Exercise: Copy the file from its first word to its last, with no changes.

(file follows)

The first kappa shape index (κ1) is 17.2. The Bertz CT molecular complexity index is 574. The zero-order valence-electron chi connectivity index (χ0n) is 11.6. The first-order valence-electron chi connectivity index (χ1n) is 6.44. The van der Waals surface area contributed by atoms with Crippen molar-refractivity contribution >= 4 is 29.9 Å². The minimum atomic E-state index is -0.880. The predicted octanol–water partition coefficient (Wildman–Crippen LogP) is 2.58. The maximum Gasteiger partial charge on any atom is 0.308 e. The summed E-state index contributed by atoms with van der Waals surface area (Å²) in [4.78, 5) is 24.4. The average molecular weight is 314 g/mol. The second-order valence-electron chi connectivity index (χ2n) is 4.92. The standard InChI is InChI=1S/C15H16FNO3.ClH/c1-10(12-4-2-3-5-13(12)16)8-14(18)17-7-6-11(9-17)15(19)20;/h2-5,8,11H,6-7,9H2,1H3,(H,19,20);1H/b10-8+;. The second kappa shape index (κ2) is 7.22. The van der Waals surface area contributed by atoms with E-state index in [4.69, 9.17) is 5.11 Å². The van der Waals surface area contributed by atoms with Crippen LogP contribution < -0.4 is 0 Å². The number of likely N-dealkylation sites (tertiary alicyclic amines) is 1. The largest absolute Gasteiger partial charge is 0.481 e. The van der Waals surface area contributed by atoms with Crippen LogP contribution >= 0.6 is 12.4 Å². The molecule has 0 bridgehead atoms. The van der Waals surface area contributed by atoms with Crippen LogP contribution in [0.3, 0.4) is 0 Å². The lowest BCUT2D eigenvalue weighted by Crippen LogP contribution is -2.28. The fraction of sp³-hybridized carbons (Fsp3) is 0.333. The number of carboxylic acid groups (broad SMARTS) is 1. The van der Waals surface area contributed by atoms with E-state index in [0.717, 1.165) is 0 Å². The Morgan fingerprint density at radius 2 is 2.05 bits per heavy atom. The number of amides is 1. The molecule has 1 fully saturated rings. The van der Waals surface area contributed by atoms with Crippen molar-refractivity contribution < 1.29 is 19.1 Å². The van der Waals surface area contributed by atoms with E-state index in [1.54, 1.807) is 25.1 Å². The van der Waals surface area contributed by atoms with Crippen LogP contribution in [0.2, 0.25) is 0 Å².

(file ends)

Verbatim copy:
The first kappa shape index (κ1) is 17.2. The Bertz CT molecular complexity index is 574. The zero-order valence-electron chi connectivity index (χ0n) is 11.6. The first-order valence-electron chi connectivity index (χ1n) is 6.44. The van der Waals surface area contributed by atoms with Crippen molar-refractivity contribution >= 4 is 29.9 Å². The minimum atomic E-state index is -0.880. The predicted octanol–water partition coefficient (Wildman–Crippen LogP) is 2.58. The maximum Gasteiger partial charge on any atom is 0.308 e. The summed E-state index contributed by atoms with van der Waals surface area (Å²) in [4.78, 5) is 24.4. The average molecular weight is 314 g/mol. The second-order valence-electron chi connectivity index (χ2n) is 4.92. The standard InChI is InChI=1S/C15H16FNO3.ClH/c1-10(12-4-2-3-5-13(12)16)8-14(18)17-7-6-11(9-17)15(19)20;/h2-5,8,11H,6-7,9H2,1H3,(H,19,20);1H/b10-8+;. The second kappa shape index (κ2) is 7.22. The van der Waals surface area contributed by atoms with E-state index in [4.69, 9.17) is 5.11 Å². The van der Waals surface area contributed by atoms with Crippen LogP contribution < -0.4 is 0 Å². The number of likely N-dealkylation sites (tertiary alicyclic amines) is 1. The largest absolute Gasteiger partial charge is 0.481 e. The van der Waals surface area contributed by atoms with Crippen LogP contribution >= 0.6 is 12.4 Å². The molecule has 0 bridgehead atoms. The van der Waals surface area contributed by atoms with Crippen LogP contribution in [0.3, 0.4) is 0 Å². The lowest BCUT2D eigenvalue weighted by Crippen LogP contribution is -2.28. The fraction of sp³-hybridized carbons (Fsp3) is 0.333. The number of carboxylic acid groups (broad SMARTS) is 1. The van der Waals surface area contributed by atoms with E-state index in [0.717, 1.165) is 0 Å². The Morgan fingerprint density at radius 2 is 2.05 bits per heavy atom. The number of amides is 1. The molecule has 1 fully saturated rings. The van der Waals surface area contributed by atoms with Crippen molar-refractivity contribution < 1.29 is 19.1 Å². The van der Waals surface area contributed by atoms with E-state index in [1.54, 1.807) is 25.1 Å². The van der Waals surface area contributed by atoms with Crippen LogP contribution in [0.2, 0.25) is 0 Å².